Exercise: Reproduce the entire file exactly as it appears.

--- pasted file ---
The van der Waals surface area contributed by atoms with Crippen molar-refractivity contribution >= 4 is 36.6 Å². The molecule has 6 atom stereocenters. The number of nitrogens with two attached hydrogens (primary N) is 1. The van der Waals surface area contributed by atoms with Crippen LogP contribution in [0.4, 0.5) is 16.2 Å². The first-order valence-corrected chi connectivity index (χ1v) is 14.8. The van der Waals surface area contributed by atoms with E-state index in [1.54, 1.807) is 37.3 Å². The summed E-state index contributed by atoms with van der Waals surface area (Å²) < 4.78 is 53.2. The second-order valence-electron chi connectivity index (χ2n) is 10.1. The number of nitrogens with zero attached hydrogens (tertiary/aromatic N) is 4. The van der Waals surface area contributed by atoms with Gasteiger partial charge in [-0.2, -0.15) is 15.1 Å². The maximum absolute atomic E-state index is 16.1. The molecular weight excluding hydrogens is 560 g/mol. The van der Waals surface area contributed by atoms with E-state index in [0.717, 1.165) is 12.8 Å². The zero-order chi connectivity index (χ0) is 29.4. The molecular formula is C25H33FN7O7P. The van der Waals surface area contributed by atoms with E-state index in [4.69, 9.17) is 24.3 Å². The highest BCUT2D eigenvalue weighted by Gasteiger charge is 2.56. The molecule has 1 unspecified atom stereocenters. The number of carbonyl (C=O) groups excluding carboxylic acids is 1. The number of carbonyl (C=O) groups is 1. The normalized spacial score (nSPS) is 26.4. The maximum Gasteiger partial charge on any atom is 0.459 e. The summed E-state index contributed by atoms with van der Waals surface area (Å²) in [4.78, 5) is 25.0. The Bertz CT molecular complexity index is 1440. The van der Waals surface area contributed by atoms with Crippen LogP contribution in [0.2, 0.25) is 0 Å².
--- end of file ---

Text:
The van der Waals surface area contributed by atoms with Crippen molar-refractivity contribution >= 4 is 36.6 Å². The molecule has 6 atom stereocenters. The number of nitrogens with two attached hydrogens (primary N) is 1. The van der Waals surface area contributed by atoms with Crippen LogP contribution in [0.4, 0.5) is 16.2 Å². The first-order valence-corrected chi connectivity index (χ1v) is 14.8. The van der Waals surface area contributed by atoms with E-state index in [1.54, 1.807) is 37.3 Å². The summed E-state index contributed by atoms with van der Waals surface area (Å²) < 4.78 is 53.2. The second-order valence-electron chi connectivity index (χ2n) is 10.1. The number of nitrogens with zero attached hydrogens (tertiary/aromatic N) is 4. The van der Waals surface area contributed by atoms with Gasteiger partial charge in [-0.2, -0.15) is 15.1 Å². The maximum absolute atomic E-state index is 16.1. The molecular weight excluding hydrogens is 560 g/mol. The van der Waals surface area contributed by atoms with E-state index in [0.717, 1.165) is 12.8 Å². The zero-order chi connectivity index (χ0) is 29.4. The molecular formula is C25H33FN7O7P. The van der Waals surface area contributed by atoms with E-state index in [4.69, 9.17) is 24.3 Å². The highest BCUT2D eigenvalue weighted by Gasteiger charge is 2.56. The molecule has 1 unspecified atom stereocenters. The number of carbonyl (C=O) groups excluding carboxylic acids is 1. The number of carbonyl (C=O) groups is 1. The normalized spacial score (nSPS) is 26.4. The maximum Gasteiger partial charge on any atom is 0.459 e. The summed E-state index contributed by atoms with van der Waals surface area (Å²) in [4.78, 5) is 25.0. The Bertz CT molecular complexity index is 1440. The van der Waals surface area contributed by atoms with Crippen LogP contribution in [0.2, 0.25) is 0 Å².